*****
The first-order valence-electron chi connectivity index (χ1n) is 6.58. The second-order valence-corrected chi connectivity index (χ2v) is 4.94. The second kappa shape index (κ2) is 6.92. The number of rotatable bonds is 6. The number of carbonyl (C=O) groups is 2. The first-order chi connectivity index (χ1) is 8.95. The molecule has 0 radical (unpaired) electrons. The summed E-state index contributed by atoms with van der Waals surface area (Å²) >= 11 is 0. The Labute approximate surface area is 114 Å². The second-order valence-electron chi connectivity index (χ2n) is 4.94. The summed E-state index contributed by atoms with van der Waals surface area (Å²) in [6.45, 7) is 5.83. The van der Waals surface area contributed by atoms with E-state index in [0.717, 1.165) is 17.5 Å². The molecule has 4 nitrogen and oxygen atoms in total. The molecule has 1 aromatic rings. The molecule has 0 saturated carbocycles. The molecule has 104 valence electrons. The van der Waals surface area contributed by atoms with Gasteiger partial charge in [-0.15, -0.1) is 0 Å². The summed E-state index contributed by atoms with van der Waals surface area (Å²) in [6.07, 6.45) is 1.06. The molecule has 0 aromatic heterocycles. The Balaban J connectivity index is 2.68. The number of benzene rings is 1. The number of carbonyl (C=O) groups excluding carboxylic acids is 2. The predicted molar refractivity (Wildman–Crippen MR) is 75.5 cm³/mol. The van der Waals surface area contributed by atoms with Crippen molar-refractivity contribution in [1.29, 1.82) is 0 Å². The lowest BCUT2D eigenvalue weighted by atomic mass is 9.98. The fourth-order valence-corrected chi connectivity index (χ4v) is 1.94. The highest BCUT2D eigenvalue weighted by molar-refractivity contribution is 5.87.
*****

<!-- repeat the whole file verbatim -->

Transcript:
The first-order valence-electron chi connectivity index (χ1n) is 6.58. The second-order valence-corrected chi connectivity index (χ2v) is 4.94. The second kappa shape index (κ2) is 6.92. The number of rotatable bonds is 6. The number of carbonyl (C=O) groups is 2. The first-order chi connectivity index (χ1) is 8.95. The molecule has 0 radical (unpaired) electrons. The summed E-state index contributed by atoms with van der Waals surface area (Å²) >= 11 is 0. The Labute approximate surface area is 114 Å². The second-order valence-electron chi connectivity index (χ2n) is 4.94. The summed E-state index contributed by atoms with van der Waals surface area (Å²) in [6.45, 7) is 5.83. The van der Waals surface area contributed by atoms with E-state index in [0.717, 1.165) is 17.5 Å². The molecule has 4 nitrogen and oxygen atoms in total. The molecule has 1 aromatic rings. The molecule has 0 saturated carbocycles. The molecule has 104 valence electrons. The van der Waals surface area contributed by atoms with Gasteiger partial charge in [-0.15, -0.1) is 0 Å². The summed E-state index contributed by atoms with van der Waals surface area (Å²) in [6.07, 6.45) is 1.06. The molecule has 0 aromatic heterocycles. The Balaban J connectivity index is 2.68. The number of benzene rings is 1. The number of carbonyl (C=O) groups excluding carboxylic acids is 2. The predicted molar refractivity (Wildman–Crippen MR) is 75.5 cm³/mol. The van der Waals surface area contributed by atoms with Crippen molar-refractivity contribution in [1.29, 1.82) is 0 Å². The lowest BCUT2D eigenvalue weighted by atomic mass is 9.98. The fourth-order valence-corrected chi connectivity index (χ4v) is 1.94. The highest BCUT2D eigenvalue weighted by molar-refractivity contribution is 5.87.